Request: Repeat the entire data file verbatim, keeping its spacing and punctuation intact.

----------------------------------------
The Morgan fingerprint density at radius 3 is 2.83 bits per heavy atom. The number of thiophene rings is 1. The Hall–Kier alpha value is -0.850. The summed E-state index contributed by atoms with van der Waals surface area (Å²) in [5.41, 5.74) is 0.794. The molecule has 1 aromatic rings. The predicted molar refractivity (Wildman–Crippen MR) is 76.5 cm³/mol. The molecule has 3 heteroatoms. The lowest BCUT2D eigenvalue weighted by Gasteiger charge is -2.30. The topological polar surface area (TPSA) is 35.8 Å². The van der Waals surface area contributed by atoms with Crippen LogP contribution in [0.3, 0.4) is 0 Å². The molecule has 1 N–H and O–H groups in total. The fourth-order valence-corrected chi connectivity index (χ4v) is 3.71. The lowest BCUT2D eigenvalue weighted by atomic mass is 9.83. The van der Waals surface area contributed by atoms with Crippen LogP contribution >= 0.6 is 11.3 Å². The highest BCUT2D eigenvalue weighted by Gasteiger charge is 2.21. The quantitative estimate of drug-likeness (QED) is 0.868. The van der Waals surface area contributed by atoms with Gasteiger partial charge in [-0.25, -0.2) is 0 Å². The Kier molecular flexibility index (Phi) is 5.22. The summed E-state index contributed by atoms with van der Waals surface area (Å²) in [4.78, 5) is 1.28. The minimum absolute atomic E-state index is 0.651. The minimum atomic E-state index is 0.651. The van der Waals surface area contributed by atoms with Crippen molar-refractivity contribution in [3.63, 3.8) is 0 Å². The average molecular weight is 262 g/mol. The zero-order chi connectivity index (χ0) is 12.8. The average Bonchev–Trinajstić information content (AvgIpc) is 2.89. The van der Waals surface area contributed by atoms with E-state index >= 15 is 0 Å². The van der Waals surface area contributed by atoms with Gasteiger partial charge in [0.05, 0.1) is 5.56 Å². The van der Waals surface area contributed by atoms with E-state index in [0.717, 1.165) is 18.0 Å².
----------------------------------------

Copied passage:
The Morgan fingerprint density at radius 3 is 2.83 bits per heavy atom. The number of thiophene rings is 1. The Hall–Kier alpha value is -0.850. The summed E-state index contributed by atoms with van der Waals surface area (Å²) in [5.41, 5.74) is 0.794. The molecule has 1 aromatic rings. The predicted molar refractivity (Wildman–Crippen MR) is 76.5 cm³/mol. The molecule has 3 heteroatoms. The lowest BCUT2D eigenvalue weighted by Gasteiger charge is -2.30. The topological polar surface area (TPSA) is 35.8 Å². The van der Waals surface area contributed by atoms with Crippen LogP contribution in [0.3, 0.4) is 0 Å². The molecule has 1 N–H and O–H groups in total. The fourth-order valence-corrected chi connectivity index (χ4v) is 3.71. The lowest BCUT2D eigenvalue weighted by atomic mass is 9.83. The van der Waals surface area contributed by atoms with Crippen LogP contribution >= 0.6 is 11.3 Å². The highest BCUT2D eigenvalue weighted by Gasteiger charge is 2.21. The quantitative estimate of drug-likeness (QED) is 0.868. The van der Waals surface area contributed by atoms with Gasteiger partial charge in [-0.25, -0.2) is 0 Å². The Kier molecular flexibility index (Phi) is 5.22. The summed E-state index contributed by atoms with van der Waals surface area (Å²) in [4.78, 5) is 1.28. The minimum absolute atomic E-state index is 0.651. The minimum atomic E-state index is 0.651. The van der Waals surface area contributed by atoms with Crippen molar-refractivity contribution in [3.63, 3.8) is 0 Å². The average molecular weight is 262 g/mol. The zero-order chi connectivity index (χ0) is 12.8. The average Bonchev–Trinajstić information content (AvgIpc) is 2.89. The van der Waals surface area contributed by atoms with E-state index >= 15 is 0 Å². The van der Waals surface area contributed by atoms with Gasteiger partial charge in [0.05, 0.1) is 5.56 Å². The van der Waals surface area contributed by atoms with E-state index in [0.717, 1.165) is 18.0 Å².